However, let's say that Sally's parents pass away and she inherits their vacation condo in Big Bear. In California, anything one inherits or receives as a gift is generally presumed to be the separate property of that person. Sally takes title to the condo but keeps it in her name. In Sally's will, she gives the condo to her cousin Fred if Sally passes away. Can she do that? She probably can because the condo is Sally's separate property. Generally speaking, a husband and wife can dispose of their separate property any way they wish. Sometimes, a husband or wife in a married couple inherits property and they want to make sure it stays on their side of the family. Characterization of property is very important.
Recently, I met a lovely lady named Susan. She had two children from a prior marriage. Many years ago, Susan's husband died. A few years later she married Tom and they lived together in Susan's house for 20 years. However, during that time, Tom made many improvements to the house, paid for repairs, helped pay the property taxes, etc. Susan wanted the house to go to her children after she passed away. I told her that would be fine, but it would be best to make sure that Tom agreed the house was indeed her separate property. It's not that Tom would have made a stink about it, but he had children of his own and I was concerned Tom's children might try to lay some claim to the home after all the money and time Tom spent on the house. Tom agreed and signed the separate property agreement. Susan's living trust provided that if she died first, Tom could remain living in the house until he died or decided to move out. Then the property would indeed be distributed to her children.
The inverse is also true. Roger and Betty got married late in life. When Roger died, his brother Skip showed up and tried to get all of Roger's artwork. Skip told Betty the paintings were owned by Roger before he got married to Betty, and therefore, the artwork belonged to Roger's side of the family. Well, when creating their estate plan, Roger and Betty had signed a community property agreement that specifically stated that all their belongings, including Roger's paintings, were "community property" and therefore belonged to Betty after Roger died.
A property agreement between spouses can be a very helpful legal tool when it comes to clearly designating property as community or separate. If your estate is facing similar issues, call our office to see if we can help.
We've all seen the movies - the old rich person is laying on their death bed, signing a will and other legal documents with the lawyer standing bedside. The entire family is waiting in the hallway, biting their nails.
In fact, most people think estate planning is for old people. Here's the truth - estate planning is not for old people. It's for wise people! Estate planning is about "planning" - creating legal tools that will be available in case something happens to you. You could be in your 20's, 30's, 40's. It doesn't really matter. You've got to sit down and come up with a plan for your estate. How are you going to protect yourself? How are you going to protect your family? These are questions that are not exclusive for "old people" or "rich people."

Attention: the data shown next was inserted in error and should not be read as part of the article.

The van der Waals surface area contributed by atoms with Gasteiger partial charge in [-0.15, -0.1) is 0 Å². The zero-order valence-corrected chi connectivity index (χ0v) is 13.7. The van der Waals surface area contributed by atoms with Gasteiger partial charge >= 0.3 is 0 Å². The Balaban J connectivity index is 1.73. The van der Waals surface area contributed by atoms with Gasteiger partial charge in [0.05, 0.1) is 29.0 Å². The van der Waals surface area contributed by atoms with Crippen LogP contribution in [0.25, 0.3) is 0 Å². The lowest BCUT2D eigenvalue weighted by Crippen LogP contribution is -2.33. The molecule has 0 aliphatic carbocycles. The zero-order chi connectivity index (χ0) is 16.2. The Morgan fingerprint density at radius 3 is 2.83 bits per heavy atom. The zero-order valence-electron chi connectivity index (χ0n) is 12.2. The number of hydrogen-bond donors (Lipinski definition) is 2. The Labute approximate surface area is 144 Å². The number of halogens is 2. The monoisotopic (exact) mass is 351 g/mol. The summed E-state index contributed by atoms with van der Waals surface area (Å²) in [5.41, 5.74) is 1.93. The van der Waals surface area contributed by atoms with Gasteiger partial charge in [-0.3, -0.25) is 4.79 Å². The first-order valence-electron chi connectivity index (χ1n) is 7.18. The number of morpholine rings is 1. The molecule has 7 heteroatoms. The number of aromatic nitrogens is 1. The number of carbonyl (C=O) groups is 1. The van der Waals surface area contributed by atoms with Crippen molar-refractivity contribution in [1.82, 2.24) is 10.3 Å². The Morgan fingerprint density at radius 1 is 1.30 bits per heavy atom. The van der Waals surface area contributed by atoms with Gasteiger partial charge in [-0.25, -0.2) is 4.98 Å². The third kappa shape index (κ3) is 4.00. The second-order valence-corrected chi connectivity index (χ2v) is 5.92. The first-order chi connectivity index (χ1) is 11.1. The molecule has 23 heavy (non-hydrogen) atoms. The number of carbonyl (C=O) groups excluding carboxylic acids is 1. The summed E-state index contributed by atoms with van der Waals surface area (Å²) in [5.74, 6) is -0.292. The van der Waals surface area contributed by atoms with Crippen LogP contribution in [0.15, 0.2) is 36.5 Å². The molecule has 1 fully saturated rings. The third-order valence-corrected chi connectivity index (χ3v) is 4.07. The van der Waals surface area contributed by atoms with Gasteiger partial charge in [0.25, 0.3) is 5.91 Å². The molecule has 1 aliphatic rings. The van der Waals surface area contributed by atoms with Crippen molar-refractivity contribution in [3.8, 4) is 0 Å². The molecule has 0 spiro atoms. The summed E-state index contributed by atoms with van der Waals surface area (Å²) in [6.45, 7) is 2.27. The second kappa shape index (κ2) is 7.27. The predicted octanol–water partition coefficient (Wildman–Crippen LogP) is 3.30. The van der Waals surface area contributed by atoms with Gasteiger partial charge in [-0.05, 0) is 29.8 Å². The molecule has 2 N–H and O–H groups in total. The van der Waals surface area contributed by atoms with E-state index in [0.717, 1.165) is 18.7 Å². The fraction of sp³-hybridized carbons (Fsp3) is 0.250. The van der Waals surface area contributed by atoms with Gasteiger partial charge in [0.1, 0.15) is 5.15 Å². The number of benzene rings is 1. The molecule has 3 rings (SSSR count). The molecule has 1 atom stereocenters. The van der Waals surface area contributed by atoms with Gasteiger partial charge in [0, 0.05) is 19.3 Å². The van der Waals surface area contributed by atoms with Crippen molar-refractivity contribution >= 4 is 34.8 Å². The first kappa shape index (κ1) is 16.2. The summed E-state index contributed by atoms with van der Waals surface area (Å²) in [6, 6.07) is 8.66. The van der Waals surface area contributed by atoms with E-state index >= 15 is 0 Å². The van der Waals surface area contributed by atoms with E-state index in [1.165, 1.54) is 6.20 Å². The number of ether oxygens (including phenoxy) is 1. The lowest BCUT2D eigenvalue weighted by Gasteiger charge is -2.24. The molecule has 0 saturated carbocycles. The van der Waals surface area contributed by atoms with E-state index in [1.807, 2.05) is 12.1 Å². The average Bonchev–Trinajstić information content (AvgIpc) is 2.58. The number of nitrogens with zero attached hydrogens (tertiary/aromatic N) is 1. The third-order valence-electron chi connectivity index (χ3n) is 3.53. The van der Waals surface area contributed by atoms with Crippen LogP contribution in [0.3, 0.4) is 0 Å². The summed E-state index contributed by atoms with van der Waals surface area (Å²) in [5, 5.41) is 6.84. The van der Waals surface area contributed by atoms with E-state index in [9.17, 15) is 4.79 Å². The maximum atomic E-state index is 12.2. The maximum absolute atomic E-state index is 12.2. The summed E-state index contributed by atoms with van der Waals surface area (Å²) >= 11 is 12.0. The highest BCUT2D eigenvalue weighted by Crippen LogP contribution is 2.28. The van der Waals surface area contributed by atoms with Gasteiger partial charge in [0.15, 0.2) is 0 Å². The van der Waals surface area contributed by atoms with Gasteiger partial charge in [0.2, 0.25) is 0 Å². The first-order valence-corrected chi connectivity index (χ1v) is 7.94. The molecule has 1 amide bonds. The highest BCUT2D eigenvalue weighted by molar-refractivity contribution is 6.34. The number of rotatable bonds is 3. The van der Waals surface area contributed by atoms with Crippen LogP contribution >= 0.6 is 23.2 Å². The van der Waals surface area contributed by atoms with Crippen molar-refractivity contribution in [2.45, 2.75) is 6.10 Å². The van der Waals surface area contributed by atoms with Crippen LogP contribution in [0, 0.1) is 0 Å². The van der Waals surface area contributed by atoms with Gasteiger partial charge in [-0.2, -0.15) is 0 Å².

One reason people most people who create an estate plan are "old" is because they keep procrastinating. Some people think if they create their estate plan, prepare a will or living trust, they're going to die sooner. I have news for you - you're going to die anyway so you might as well make sure you are ready for it and you have a good plan in place so that you're protected.
Here's another myth I hear all the time - "Estate planning is for rich people." This is probably the biggest misconception. Estate planning is not just for rich people. While "rich people" do indeed create estate plans, we need to learn from their example. They're not rich by mistake. They are rich for a reason. They are rich because they use the very same tools that are available for average people. Average people just don't take the time to do it, and so most "average" people generally lose their family wealth within one or two generations. They think estate planning is for rich people and therefore, they don't bother learning about it.
Finally, there is a condition called "paralysis by analysis." Sometimes people can't agree on who their trustees are going to be, who their executors are going to be, or who they're going to name as guardians for their children. They spend so much energy "analyzing" things, they become paralyzed. Too much analysis leads to paralysis which leads to absolutely nothing. Thinking about creating an estate plan is not the same thing as actually sitting down, rolling up your sleeves, and creating one.
So here is my message to you: Estate planning is not only for "old" people or "rich" people. Those are common myths. Consult with an estate planning lawyer and learn how these legal tools can be used to protect you and your family. Yes, there will be tough decisions, but don't spend too much time analyzing everything or you risk doing nothing at all. You can always fine tune your plan as the years go on.
If you want help or wish to learn more about estate planning, call our office at (661) 414-7100 to see if we can assist you.